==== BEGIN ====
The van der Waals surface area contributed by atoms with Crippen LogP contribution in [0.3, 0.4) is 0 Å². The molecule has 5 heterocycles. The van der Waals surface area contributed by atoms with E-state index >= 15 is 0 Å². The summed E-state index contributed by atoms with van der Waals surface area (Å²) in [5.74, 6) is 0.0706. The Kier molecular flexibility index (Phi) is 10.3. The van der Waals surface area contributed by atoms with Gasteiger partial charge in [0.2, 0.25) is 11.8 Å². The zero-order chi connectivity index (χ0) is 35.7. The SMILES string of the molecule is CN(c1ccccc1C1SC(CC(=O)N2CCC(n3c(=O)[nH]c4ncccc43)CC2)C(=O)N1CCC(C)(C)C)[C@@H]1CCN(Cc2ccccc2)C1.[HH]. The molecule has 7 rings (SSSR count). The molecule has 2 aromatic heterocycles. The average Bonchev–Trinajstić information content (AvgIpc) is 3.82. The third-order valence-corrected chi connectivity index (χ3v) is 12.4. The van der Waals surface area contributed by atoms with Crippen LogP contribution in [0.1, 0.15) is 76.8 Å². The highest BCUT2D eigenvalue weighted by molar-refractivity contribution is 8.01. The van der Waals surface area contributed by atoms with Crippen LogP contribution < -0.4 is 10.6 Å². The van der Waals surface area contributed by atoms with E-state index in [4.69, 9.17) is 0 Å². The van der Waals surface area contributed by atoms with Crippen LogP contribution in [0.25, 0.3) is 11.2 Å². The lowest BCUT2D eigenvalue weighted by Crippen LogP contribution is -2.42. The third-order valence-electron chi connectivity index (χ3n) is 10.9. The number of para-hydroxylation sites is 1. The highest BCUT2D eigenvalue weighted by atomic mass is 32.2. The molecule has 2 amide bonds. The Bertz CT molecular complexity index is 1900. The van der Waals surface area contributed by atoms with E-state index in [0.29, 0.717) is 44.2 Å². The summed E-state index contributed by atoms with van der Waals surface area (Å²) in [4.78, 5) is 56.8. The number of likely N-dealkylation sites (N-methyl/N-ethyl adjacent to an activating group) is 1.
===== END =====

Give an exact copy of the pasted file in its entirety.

The van der Waals surface area contributed by atoms with Crippen LogP contribution in [0.3, 0.4) is 0 Å². The molecule has 5 heterocycles. The van der Waals surface area contributed by atoms with E-state index >= 15 is 0 Å². The summed E-state index contributed by atoms with van der Waals surface area (Å²) in [5.74, 6) is 0.0706. The Kier molecular flexibility index (Phi) is 10.3. The van der Waals surface area contributed by atoms with Gasteiger partial charge in [0.2, 0.25) is 11.8 Å². The zero-order chi connectivity index (χ0) is 35.7. The SMILES string of the molecule is CN(c1ccccc1C1SC(CC(=O)N2CCC(n3c(=O)[nH]c4ncccc43)CC2)C(=O)N1CCC(C)(C)C)[C@@H]1CCN(Cc2ccccc2)C1.[HH]. The molecule has 7 rings (SSSR count). The molecule has 2 aromatic heterocycles. The average Bonchev–Trinajstić information content (AvgIpc) is 3.82. The third-order valence-corrected chi connectivity index (χ3v) is 12.4. The van der Waals surface area contributed by atoms with Crippen LogP contribution in [0.1, 0.15) is 76.8 Å². The highest BCUT2D eigenvalue weighted by molar-refractivity contribution is 8.01. The van der Waals surface area contributed by atoms with Crippen LogP contribution < -0.4 is 10.6 Å². The van der Waals surface area contributed by atoms with E-state index in [4.69, 9.17) is 0 Å². The van der Waals surface area contributed by atoms with Crippen LogP contribution in [0.25, 0.3) is 11.2 Å². The lowest BCUT2D eigenvalue weighted by Crippen LogP contribution is -2.42. The third-order valence-electron chi connectivity index (χ3n) is 10.9. The number of para-hydroxylation sites is 1. The highest BCUT2D eigenvalue weighted by atomic mass is 32.2. The molecule has 2 amide bonds. The Bertz CT molecular complexity index is 1900. The van der Waals surface area contributed by atoms with E-state index in [0.29, 0.717) is 44.2 Å². The summed E-state index contributed by atoms with van der Waals surface area (Å²) in [4.78, 5) is 56.8. The number of likely N-dealkylation sites (N-methyl/N-ethyl adjacent to an activating group) is 1.